This book argues that ‘social democratic criminology’ is an important critical perspective which is essential for the analysis of crime and criminal justice and crucial for humane and effective policy. The end of World War II resulted in 30 years of strategies to create a more peaceful international order. In domestic policy, all Western countries followed agendas informed by a social democratic sensibility. Social Democratic Criminology argues that the social democratic consensus has been pulled apart since the late 1960s, by the hegemony of neoliberalism: a resuscitation of nineteenth-century free market economics. There is now a gathering storm of apocalyptic dangers from climate change, pandemics, antibiotic resistance, and other existential threats. This book shows that the neoliberal revolution of the rich pushed aside social democratic values and policies regarding crime and security and replaced them with tougher ‘law and order’ approaches. The initial consequence was a tsunami of crime in all senses. Smarter security techniques did succeed in abating this for a while, but the decade of austerity in the wake of the 2008 financial crisis has seen growing violent and serious crime. Social Democratic Criminology charts the history of social democracy, discusses the variety of conflicting ways in which it has been interpreted, and identifies its core uniting concepts and influence on criminology in the twentieth century. It analyses the decline of social democratic criminology and the sustained intellectual and political attacks it has endured. The concluding chapter looks at the prospects for reviving social democratic criminology, itself dependent on the prospects for a rebirth of the broader social democratic movement. Written in a clear and direct style, this book will appeal to students and scholars of criminology, sociology, cultural studies, politics, history, social policy, and all those interested in social democracy and its importance for society.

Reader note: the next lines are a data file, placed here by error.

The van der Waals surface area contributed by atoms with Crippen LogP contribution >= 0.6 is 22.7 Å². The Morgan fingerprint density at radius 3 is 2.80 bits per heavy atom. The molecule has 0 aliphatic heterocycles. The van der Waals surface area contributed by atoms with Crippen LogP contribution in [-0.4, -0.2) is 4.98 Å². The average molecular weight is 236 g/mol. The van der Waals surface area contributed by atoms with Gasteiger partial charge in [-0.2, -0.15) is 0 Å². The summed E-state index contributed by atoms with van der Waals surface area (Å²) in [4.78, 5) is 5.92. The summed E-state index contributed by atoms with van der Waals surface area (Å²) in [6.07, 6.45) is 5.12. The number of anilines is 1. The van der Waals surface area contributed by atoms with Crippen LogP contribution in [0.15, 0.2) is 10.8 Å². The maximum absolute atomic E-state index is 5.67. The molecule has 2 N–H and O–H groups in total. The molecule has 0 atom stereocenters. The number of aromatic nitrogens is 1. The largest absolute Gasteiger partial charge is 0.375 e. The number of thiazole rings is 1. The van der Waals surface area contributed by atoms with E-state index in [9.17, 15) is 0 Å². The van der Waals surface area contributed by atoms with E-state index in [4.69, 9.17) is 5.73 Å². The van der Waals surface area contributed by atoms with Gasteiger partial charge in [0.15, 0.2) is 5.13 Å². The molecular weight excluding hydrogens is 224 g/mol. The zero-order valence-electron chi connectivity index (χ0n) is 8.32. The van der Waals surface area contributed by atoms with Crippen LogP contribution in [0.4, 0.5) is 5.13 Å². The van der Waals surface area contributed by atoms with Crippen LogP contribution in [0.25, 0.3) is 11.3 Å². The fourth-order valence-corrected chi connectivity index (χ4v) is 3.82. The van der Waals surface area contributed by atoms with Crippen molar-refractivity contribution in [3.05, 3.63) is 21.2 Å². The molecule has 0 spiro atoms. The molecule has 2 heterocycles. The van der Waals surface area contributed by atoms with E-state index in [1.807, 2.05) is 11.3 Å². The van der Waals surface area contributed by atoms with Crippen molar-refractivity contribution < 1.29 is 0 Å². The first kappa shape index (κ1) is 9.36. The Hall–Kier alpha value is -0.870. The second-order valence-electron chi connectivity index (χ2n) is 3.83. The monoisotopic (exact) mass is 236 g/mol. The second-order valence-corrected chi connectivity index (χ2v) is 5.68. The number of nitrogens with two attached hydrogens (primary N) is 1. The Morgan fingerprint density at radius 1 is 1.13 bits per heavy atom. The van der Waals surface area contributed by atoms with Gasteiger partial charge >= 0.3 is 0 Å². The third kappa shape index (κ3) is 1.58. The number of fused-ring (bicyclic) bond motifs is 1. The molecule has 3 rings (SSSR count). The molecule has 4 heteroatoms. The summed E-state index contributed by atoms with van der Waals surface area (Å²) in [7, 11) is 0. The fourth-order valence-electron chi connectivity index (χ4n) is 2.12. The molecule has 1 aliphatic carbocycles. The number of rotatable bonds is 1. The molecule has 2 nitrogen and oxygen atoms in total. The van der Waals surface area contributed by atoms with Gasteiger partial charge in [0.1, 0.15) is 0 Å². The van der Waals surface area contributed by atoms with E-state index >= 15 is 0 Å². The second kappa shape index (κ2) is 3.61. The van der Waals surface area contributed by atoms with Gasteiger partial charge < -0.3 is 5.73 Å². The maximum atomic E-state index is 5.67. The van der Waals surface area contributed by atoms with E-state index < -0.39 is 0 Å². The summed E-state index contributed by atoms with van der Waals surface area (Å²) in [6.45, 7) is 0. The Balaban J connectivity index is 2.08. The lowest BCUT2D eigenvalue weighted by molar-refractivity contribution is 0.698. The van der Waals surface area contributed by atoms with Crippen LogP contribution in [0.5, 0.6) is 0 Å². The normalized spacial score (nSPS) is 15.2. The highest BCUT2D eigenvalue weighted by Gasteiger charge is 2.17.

The Human Rights Dictatorship

The Human Rights Dictatorship

Author: Ned Richardson-Little

Publisher: Cambridge University Press

ISBN: 9781108424677

Category: History

Page: 287

View: 734